Many San Rafael residents remain unconvinced that the plan for minor league baseball at Albert Park will bring enough benefit to San Rafael to outweigh significant potential negative impacts.
They are not opposed to baseball, indeed many are baseball fans. The fact is that there are many Marin County adult and youth baseball teams at the park which will be displaced, such as Speed Baseball Collegiate Summer Teams whose high school and local college players will no longer have a home field. Residents of four communities surrounding the park: Gerstle Park, Bret Hart, Southern Heights and Picnic Valley have come together as “Communities for Albert Park” (CAP) to ensure that the city does not compromise either the quality of life in these neighborhoods or the community character of what is, after all, a public park.
Centerfield Partners , one year, version of its original plan. This one will only minimally increase seating, stop playing amplified music at 9 p.m. and locate concession stands inside the ball park, instead of adjacent open space.
The improvements offered to the park will be less than those in the original proposal as well, while still requiring the city to pay for field maintenance from lease payments.
However, at 45 games a season, averaging three times a week that the field will be used for private commercial, instead of public recreational, use. That is still high impact use that leaves many concerns unanswered.
Here are a few:
Noise: Minor league ball will attract more fans, only 20 percent of whom will come from San Rafael, according to Centerfield’s own projections. Currently, the stands are rarely full. With the sale of food and alcohol, and the added noise from amplified music, the surrounding neighborhoods, especially those uphill from the park, will be regularly impacted.
Safety: Professionally hit balls are more likely than to leave the ball park unless fences are raised significantly. Already, balls often hit the doors and walls of the apartment building across the street. In addition, Centerfield Partners has offered pay for neighborhood security patrols, which suggests to residents that parking will occur in their neighborhoods and activity that could merit protection. It vastly changes the character of a neighborhood to need security patrols.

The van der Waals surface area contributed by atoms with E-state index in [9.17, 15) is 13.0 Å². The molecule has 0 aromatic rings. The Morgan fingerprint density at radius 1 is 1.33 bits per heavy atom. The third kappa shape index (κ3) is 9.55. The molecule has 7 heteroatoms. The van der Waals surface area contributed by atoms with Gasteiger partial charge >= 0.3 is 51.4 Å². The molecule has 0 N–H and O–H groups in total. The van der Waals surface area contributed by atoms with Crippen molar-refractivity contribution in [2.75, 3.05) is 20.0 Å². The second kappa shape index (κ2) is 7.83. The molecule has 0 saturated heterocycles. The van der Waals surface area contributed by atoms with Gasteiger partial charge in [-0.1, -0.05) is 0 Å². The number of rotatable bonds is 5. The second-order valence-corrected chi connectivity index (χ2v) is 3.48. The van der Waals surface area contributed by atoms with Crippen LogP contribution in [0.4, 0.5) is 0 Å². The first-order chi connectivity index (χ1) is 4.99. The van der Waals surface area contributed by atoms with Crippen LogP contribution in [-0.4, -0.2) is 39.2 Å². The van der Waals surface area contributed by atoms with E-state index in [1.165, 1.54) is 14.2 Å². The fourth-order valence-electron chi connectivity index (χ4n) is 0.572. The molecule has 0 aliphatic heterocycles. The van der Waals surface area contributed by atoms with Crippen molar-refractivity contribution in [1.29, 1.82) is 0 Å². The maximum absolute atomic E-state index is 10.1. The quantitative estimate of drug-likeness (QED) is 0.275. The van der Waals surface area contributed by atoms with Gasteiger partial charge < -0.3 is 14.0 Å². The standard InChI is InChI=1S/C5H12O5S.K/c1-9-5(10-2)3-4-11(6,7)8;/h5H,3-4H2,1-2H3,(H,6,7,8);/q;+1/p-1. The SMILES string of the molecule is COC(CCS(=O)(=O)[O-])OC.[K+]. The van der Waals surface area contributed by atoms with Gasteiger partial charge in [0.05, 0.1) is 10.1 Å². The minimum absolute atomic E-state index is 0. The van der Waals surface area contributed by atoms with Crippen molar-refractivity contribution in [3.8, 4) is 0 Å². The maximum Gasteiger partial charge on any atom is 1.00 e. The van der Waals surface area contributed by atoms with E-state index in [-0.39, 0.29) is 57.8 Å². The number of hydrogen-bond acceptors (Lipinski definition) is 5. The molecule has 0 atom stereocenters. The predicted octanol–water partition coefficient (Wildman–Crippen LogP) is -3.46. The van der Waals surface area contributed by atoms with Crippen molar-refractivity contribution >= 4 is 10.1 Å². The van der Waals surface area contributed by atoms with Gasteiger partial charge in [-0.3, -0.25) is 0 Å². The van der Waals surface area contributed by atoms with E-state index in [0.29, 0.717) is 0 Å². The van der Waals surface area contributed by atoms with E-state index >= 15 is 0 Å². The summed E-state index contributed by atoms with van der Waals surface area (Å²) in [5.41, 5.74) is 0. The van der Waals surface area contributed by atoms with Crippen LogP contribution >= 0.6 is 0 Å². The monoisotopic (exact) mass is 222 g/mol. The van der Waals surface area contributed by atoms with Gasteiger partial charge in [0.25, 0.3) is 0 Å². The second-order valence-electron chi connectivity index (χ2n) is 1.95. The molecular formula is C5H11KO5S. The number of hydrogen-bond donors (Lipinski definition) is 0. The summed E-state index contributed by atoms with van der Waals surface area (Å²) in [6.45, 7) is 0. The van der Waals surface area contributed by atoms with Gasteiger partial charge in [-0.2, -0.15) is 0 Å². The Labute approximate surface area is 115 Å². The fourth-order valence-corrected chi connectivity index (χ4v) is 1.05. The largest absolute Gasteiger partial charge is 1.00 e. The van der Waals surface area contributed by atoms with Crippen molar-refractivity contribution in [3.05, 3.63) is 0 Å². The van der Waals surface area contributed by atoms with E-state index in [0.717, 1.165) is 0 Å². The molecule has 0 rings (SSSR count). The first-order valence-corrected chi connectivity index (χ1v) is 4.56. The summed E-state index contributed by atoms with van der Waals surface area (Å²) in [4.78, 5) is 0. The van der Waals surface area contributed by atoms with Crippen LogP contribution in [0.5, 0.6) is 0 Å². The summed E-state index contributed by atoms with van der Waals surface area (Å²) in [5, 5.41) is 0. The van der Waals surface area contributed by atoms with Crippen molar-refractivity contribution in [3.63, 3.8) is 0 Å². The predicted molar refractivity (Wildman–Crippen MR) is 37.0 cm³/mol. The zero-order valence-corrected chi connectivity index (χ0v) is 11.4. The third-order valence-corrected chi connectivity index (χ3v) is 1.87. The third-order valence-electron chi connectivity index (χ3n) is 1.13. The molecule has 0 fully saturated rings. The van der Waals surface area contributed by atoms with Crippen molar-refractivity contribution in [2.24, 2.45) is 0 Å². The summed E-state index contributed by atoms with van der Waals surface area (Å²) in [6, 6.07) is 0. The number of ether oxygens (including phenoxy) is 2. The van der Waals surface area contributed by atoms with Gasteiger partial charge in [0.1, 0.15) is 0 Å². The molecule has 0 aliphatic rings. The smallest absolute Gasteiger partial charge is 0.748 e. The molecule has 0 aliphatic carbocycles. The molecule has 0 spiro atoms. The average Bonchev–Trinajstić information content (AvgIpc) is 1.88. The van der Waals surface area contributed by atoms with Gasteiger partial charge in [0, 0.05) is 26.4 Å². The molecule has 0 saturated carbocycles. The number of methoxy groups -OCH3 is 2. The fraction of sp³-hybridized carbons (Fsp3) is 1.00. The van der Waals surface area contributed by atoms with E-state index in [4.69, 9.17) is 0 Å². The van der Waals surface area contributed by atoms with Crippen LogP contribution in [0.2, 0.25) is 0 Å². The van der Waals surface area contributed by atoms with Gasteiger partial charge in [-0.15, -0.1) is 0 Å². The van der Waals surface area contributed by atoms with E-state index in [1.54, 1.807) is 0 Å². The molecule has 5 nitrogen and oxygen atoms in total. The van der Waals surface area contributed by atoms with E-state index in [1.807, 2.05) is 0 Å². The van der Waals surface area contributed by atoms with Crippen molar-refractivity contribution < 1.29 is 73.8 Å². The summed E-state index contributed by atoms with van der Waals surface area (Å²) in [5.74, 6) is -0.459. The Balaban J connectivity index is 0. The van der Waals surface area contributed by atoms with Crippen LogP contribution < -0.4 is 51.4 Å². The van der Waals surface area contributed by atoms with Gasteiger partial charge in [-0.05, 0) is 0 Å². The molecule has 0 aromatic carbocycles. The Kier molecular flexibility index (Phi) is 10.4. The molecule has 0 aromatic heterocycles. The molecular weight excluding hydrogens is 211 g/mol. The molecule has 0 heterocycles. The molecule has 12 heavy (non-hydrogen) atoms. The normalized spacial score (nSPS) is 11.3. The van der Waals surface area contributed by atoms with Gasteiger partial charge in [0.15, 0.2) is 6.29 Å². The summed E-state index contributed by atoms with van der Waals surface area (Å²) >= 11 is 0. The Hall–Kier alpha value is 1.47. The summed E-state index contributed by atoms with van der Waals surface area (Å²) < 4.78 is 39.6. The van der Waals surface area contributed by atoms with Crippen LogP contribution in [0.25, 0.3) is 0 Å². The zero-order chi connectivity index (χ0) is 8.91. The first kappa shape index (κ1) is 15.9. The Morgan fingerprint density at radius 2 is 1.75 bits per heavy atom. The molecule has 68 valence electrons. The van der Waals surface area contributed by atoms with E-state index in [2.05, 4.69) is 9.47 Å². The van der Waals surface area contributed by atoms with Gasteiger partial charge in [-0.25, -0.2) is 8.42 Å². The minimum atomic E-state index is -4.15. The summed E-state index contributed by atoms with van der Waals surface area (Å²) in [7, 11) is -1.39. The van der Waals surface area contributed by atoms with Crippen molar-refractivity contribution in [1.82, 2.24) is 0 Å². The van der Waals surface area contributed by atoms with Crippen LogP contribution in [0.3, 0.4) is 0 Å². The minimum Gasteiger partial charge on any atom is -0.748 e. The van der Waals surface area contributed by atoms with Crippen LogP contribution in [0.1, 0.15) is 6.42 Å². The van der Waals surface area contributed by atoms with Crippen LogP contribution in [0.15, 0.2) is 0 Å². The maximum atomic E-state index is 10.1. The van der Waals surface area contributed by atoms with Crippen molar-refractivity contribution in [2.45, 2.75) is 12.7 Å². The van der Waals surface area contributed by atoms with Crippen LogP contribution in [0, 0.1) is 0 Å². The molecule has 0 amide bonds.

Economic viability: Centerfield has said they need the 1,500 seats originally proposed to break even. CAP questions how this new scaled down plan will be economically viable for them, unless they plan to come back after the first year for a longer lease for increased use.
Benefit to community: Because Centerfield Partners will sell food and drink inside the park, it's unlikely fans, arriving early to get a seat, will patronize local restaurants. And the company does not plan on using local restaurateurs as vendors.
CAP urges the city to require the CEQA process to go forward, even with this scaled down plan, because of the likelihood of significant impacts to the community, and because this is just the first step in a long-term plan for a full scale professional baseball project. Centerfield’s spokesman Mike Shapiro told reporters that “the community and opposition in the neighborhood will see that these are very, very beneficial events.” This makes the intention to remain at Albert Park clear and should trigger the CEQA process.
CAP also believes that Centerfield should pay a significant bond, to indemnify the city for any injuries that result from balls leaving the park. There is currently nothing in place to protect the city in the event this enterprise fails, as so many minor league teams have in recent years, and the city is left holding the bag.